By Clare Murphy
BBC News Online
Less than two months ago, pundits were speculating that Bill Clinton could prove a hindrance rather than a help to John Kerry's presidential bid.
Memories of the Clinton controversies have faded
There was talk of the flamboyant former president - with his famous golden glow - outshining the more aloof Massachusetts senator.
And if he wasn't drawing attention to the candidate's charisma deficit, so the worry went, his very presence would conjure up memories of the scandal over that dress - strengthening perceptions of a Democratic moral deficit.
If not that, fretted others still, Mr Clinton was not sufficiently committed to the Kerry cause. He had after all initially been seen as a supporter of Wesley Clark - and where would the spotlight shift if Mr Kerry's bid failed? Hillary Clinton, of course.
But the former president's heart surgery has put paid to any immediate plans for him to campaign for the Democrat nominee and shifted concerns to the opposite end of the spectrum - can John Kerry do it without the Clinton contribution?
It has not been a good week for Mr Kerry, who in the aftermath of the Republican convention is now languishing about 10 points behind President George Bush, according to two magazine polls.
Attacks on his military record during the Vietnam war - which he had made a centrepiece of his bid - are seen as one of the reasons his campaign may be foundering.
The focus on national security, the Republicans' preferred theme, has stopped issues such as the economy and healthcare from dominating the headlines.
These are subjects on which the Democrats are believed to be stronger.
It had been hoped that putting Mr Clinton on the campaign trail would be an excellent way of refocusing attention onto domestic issues.
Memories of the controversies of Mr Clinton's tenure - one of the reasons why the 2000 Democrat contender Al Gore sought to limit Mr Clinton's role in his own campaign - have receded, replaced by warmer recollections of "easy money, easy existence and an easygoing president", in the words of one observer.
During Mr Clinton's eight years in office, the economy expanded by 50% and the unemployment rate dropped by half to 4%, a 40-year-low.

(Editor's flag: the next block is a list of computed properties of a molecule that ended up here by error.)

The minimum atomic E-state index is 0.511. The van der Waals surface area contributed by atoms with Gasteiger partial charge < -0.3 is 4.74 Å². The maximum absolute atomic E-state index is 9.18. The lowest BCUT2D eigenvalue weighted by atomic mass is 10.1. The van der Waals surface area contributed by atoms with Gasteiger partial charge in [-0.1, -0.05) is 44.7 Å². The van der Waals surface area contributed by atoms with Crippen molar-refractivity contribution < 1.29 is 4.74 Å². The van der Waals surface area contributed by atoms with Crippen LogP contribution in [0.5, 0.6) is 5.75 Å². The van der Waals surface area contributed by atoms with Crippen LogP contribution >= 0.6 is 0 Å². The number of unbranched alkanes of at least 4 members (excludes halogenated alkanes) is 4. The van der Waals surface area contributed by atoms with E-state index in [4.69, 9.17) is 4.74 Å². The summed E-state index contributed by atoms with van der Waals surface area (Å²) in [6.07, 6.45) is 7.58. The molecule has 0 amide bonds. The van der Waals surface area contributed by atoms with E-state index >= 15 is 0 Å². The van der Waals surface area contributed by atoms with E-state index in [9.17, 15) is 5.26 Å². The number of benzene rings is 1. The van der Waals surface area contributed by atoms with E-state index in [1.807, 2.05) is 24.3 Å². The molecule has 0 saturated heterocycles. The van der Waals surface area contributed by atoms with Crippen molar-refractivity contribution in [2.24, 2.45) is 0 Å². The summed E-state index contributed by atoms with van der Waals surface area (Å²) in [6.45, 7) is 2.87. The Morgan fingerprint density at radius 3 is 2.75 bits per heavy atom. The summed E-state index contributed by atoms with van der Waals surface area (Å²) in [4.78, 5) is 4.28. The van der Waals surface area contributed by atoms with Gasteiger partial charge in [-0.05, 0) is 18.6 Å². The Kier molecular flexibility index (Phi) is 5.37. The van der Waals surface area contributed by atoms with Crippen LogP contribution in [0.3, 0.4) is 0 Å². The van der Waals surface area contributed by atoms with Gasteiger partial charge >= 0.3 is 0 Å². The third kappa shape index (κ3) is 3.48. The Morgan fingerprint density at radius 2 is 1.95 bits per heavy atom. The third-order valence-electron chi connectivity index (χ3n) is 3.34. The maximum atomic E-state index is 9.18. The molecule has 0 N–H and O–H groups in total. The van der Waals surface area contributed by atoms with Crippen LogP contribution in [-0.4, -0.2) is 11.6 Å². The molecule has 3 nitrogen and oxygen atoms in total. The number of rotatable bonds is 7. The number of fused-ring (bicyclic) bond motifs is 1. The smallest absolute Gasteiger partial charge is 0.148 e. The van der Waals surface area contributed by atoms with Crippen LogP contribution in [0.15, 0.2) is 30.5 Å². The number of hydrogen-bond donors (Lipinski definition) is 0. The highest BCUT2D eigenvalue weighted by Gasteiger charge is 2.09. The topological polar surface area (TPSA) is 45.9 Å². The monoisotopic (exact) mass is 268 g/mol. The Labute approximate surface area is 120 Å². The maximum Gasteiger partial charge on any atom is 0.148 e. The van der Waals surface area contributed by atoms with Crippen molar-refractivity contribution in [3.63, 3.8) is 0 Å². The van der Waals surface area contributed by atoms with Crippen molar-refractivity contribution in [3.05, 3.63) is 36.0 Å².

The figure has crept up to 5.4% under President Bush - a fact the Democrats want to put squarely into the spotlight.
In the light of Mr Kerry's current problems, analysts agree that losing a politician who can merge memories of the good old days with a sharp political argument, while delivering them in his hallmark homespun style, would certainly be a blow to the Democratic bid.
Yet if Mr Clinton is well enough to re-emerge in the final weeks leading up to the vote, his heart problems could in fact prove a blessing in disguise.
Medical experts quoted in the American press differ on exactly how long the president will have to lie up for - and indeed whether joining the campaign trail would count as the "moderate activity" recommended for heart surgery patients in the weeks after their operations.
But a former aide, political consultant James Carville, said the ex-president hopes to be on his feet quickly. "He thinks that he can be back on the campaign trail in four or five weeks," he told NBC.
Ex-Clinton aides are helpful - but the man himself would be better
If this were the case, the high drama and publicity that would surround his return - with just two or three weeks to go - could, according to at least some observers, prove invaluable.
And it has also been suggested even if he should not be fit for the stump, he could deliver campaign messages from his hospital bed - potentially attracting the sympathy vote from whatever undecided voters are left by that stage of the game.
Indeed even from his sick bed prior to his operation, Mr Clinton was reportedly administering advice to Mr Kerry.
The two apparently had a long telephone conversation on Saturday night on how to reinvigorate his candidacy.
Mr Kerry, who already has former Clinton advisers on his team, has enlisted further figures from that era to help shape his strategy and message for the remainder of the campaign.
But neither Mr Clinton's advice nor his advisers, analysts agree, would be quite the same as having the man himself on the campaign trail.